Another part of my trip to Poland this last June was participation in a documentary being created by Steinbach’s Laszlo Markovics for the MTS “My Manitoba” series. The topic is Mennonite windmills, based on our 2013 theme. The cameraman for the documentary met me in Poland at the Chrystkowo site, an open-air museum, and I interviewed my guide and Mennonite scholar Wojceich Marchlewski for the film regarding Mennonites, windmills, land-use and water management. The film is currently being edited and should be complete in November.

A number of visitors, including myself, were then taken up in a small 4-seater plane to view the landscape, in particular the “Trifften” (land strips) that Mennonites helped develop in the region and are still used in some areas.

The next morning was spent at the windmill at Palczewo, in northern Poland about 10 KM west of Elblag, where we filmed more footage for the documentary. We were able to get the keys to the windmill and photographed and taped the interior and exterior. The windmill contained 5 levels, not including the cap, and was used to mill, clean, sift and pack flour, complete with an “elevator” system.

We then went to Nowy Dwor Gdansk (formerly Tiegenhof) and visited the Zulawski Museum, which exhibits the history of the region (including windmills and furniture), with the entire second floor dedicated to Mennonite history.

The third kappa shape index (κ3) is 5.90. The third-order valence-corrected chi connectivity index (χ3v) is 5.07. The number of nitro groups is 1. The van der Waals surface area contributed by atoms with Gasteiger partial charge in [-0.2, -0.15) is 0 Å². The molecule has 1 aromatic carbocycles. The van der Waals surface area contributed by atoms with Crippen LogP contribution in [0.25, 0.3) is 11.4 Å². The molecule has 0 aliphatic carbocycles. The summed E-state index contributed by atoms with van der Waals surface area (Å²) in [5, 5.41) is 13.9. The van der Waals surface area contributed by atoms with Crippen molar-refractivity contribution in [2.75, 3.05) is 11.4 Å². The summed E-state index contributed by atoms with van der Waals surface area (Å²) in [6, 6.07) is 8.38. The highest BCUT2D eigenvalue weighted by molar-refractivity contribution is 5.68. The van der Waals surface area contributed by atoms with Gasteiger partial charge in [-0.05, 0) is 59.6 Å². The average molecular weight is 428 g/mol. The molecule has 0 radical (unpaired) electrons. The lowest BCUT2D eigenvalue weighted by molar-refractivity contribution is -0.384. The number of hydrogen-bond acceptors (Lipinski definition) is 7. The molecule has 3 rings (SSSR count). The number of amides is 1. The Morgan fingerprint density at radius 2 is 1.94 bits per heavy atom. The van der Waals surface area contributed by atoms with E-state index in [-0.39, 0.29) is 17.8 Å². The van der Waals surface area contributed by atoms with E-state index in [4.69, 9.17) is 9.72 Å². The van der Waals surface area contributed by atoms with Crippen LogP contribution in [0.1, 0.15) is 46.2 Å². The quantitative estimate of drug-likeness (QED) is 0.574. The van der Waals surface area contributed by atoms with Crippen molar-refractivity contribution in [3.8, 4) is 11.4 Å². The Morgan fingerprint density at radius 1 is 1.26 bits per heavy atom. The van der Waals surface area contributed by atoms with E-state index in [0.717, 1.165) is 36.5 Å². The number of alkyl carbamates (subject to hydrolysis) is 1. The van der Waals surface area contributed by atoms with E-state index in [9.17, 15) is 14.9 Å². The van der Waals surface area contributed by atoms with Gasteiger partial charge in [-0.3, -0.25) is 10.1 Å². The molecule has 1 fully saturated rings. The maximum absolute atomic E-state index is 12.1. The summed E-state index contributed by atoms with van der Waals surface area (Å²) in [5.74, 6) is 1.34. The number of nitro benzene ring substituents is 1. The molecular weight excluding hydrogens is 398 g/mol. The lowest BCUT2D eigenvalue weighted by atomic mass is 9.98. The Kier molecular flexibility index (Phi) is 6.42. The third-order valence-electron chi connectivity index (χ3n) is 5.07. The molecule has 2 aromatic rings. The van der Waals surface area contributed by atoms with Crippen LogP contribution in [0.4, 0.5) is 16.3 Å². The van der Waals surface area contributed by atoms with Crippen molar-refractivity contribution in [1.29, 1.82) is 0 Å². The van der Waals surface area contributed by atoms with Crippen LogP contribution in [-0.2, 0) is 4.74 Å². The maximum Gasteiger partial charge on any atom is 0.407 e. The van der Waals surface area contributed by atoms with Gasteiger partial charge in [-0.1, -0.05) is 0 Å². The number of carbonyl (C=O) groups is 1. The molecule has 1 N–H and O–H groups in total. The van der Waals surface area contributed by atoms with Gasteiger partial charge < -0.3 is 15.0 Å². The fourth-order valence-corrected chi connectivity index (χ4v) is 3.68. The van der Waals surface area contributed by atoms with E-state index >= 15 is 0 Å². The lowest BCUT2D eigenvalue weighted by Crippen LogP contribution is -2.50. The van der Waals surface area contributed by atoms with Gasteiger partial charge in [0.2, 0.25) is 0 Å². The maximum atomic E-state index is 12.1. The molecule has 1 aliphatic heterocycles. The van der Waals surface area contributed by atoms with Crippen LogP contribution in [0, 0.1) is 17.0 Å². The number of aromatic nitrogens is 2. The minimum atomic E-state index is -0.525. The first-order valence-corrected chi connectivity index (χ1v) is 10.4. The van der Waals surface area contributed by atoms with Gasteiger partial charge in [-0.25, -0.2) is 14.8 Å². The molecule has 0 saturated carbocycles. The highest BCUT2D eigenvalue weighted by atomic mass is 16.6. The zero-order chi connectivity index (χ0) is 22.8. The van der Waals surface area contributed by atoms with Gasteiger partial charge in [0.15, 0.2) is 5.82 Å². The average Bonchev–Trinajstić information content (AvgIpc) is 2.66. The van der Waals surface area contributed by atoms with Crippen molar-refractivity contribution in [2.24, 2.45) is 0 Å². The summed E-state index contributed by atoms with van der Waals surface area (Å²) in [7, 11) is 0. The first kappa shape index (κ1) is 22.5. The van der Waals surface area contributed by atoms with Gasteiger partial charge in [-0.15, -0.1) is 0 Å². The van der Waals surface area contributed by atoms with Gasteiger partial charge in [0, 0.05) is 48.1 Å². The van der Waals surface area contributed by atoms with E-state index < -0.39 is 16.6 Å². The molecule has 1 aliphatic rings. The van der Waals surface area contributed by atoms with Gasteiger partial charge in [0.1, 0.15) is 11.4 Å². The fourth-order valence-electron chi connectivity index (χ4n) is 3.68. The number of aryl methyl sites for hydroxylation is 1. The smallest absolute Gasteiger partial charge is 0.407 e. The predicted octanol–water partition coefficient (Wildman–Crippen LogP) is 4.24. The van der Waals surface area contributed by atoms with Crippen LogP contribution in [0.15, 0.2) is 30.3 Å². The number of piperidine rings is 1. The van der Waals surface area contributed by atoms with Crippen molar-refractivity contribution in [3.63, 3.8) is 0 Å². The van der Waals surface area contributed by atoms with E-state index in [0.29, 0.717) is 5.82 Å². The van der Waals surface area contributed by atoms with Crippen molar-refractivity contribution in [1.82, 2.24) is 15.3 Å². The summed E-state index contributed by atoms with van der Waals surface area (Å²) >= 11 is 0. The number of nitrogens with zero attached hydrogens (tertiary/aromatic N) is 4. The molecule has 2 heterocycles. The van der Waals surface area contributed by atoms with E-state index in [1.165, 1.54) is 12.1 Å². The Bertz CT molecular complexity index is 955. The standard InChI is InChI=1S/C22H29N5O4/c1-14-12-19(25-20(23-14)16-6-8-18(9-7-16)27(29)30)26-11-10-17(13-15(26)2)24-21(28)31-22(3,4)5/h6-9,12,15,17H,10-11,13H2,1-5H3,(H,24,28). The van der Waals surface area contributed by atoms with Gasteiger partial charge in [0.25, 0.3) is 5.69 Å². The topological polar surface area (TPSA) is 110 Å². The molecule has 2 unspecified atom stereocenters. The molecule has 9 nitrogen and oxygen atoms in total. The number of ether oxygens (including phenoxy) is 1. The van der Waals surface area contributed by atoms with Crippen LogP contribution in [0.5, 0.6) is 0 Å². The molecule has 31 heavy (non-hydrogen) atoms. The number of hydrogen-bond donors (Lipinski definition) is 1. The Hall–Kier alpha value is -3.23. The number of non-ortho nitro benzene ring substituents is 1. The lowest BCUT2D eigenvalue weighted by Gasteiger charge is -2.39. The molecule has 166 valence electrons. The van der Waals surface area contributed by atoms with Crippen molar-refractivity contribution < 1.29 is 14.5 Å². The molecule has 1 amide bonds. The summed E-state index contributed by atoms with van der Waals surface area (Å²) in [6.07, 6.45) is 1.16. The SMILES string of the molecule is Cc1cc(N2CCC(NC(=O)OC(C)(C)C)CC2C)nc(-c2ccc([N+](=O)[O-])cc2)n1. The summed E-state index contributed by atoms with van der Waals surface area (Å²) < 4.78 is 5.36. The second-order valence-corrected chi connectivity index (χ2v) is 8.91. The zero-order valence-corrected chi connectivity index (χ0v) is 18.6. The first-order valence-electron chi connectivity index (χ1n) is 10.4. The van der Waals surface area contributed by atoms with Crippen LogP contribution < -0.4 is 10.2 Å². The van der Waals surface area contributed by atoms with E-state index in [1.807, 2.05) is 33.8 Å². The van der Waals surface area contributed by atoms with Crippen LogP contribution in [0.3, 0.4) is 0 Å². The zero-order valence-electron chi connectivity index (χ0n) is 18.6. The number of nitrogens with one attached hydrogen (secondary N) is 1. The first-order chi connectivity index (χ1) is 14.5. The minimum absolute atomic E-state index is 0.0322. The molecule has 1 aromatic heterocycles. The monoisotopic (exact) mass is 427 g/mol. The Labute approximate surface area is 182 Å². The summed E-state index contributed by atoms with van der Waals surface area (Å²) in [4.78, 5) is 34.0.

Afterwards we drove to the former settlement of Ellerwald (where some Sawatzkys lived in the 1650s), a Mennonite group of villages west of Elblag (Elbing) in the Vistula Delta. The fields were low-lying “polder”, protected by dikes and previously drained exclusively by windmills.

We were also able to visit Malbork Castle (Malberg), the centre of the Teutonic Knights’ region of control, which was the forerunner of Prussia.

We visited Torun, the site of a new Mennonite open-air museum. There is now a new “Mennonite Street”, where the Torun Mennonite cemetery is located and a Mennonite housebarn is being reconstructed. This structure is about 95% new materials, but it includes a number of original elements and is based entirely on the original floor plan and construction details.

On my last day, we visited the former Mennonite village now known as Nowy Wymysle. This village has numerous excellent examples of Mennonite housebarn architecture, as well as a dilapidated school house, cemetery and MB church (1865). This village was extensively studied and recorded by Marchlewski in the 1980s, but has since become quite dilapidated, with some of the houses having disappeared. Very poor families live in the homes.

I would like to thank my guide and translator, Wojceich Marchlewski, without whom this trip would simply not have been possible.

About the Author

Gary is responsible for the overall management of MHV. Guiding the staff, informing the board, and networking with officials, volunteers, corporate sponsors, individual donors and other guests. He has a business diploma and a MA in Global Studies from Providence Theological Seminary. With his family he did humanitarian work for 18 years in Asia, including being a CEO of a Compost Enterprise in China. He loves to discuss the Mennonite story and how it is relevant in our world. Learn more about the MHV.